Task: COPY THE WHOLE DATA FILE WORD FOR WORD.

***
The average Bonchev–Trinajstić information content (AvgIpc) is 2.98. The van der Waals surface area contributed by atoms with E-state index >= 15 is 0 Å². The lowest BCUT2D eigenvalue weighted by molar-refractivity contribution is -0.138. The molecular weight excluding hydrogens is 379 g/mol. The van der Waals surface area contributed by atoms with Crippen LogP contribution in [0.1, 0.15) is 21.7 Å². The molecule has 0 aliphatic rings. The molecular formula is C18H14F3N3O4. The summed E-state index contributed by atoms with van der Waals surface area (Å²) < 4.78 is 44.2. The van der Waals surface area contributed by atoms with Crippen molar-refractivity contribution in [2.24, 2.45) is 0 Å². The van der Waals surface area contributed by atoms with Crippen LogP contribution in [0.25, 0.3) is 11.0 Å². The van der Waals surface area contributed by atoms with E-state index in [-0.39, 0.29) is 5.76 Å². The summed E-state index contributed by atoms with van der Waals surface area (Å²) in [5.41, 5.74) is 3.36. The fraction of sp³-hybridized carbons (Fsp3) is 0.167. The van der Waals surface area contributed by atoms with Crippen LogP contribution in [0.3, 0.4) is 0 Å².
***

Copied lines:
The average Bonchev–Trinajstić information content (AvgIpc) is 2.98. The van der Waals surface area contributed by atoms with E-state index >= 15 is 0 Å². The lowest BCUT2D eigenvalue weighted by molar-refractivity contribution is -0.138. The molecular weight excluding hydrogens is 379 g/mol. The van der Waals surface area contributed by atoms with Crippen LogP contribution in [0.1, 0.15) is 21.7 Å². The molecule has 0 aliphatic rings. The molecular formula is C18H14F3N3O4. The summed E-state index contributed by atoms with van der Waals surface area (Å²) < 4.78 is 44.2. The van der Waals surface area contributed by atoms with Crippen molar-refractivity contribution in [2.24, 2.45) is 0 Å². The van der Waals surface area contributed by atoms with Crippen LogP contribution in [0.25, 0.3) is 11.0 Å². The van der Waals surface area contributed by atoms with E-state index in [-0.39, 0.29) is 5.76 Å². The summed E-state index contributed by atoms with van der Waals surface area (Å²) in [5.41, 5.74) is 3.36. The fraction of sp³-hybridized carbons (Fsp3) is 0.167. The van der Waals surface area contributed by atoms with Crippen LogP contribution in [0.3, 0.4) is 0 Å².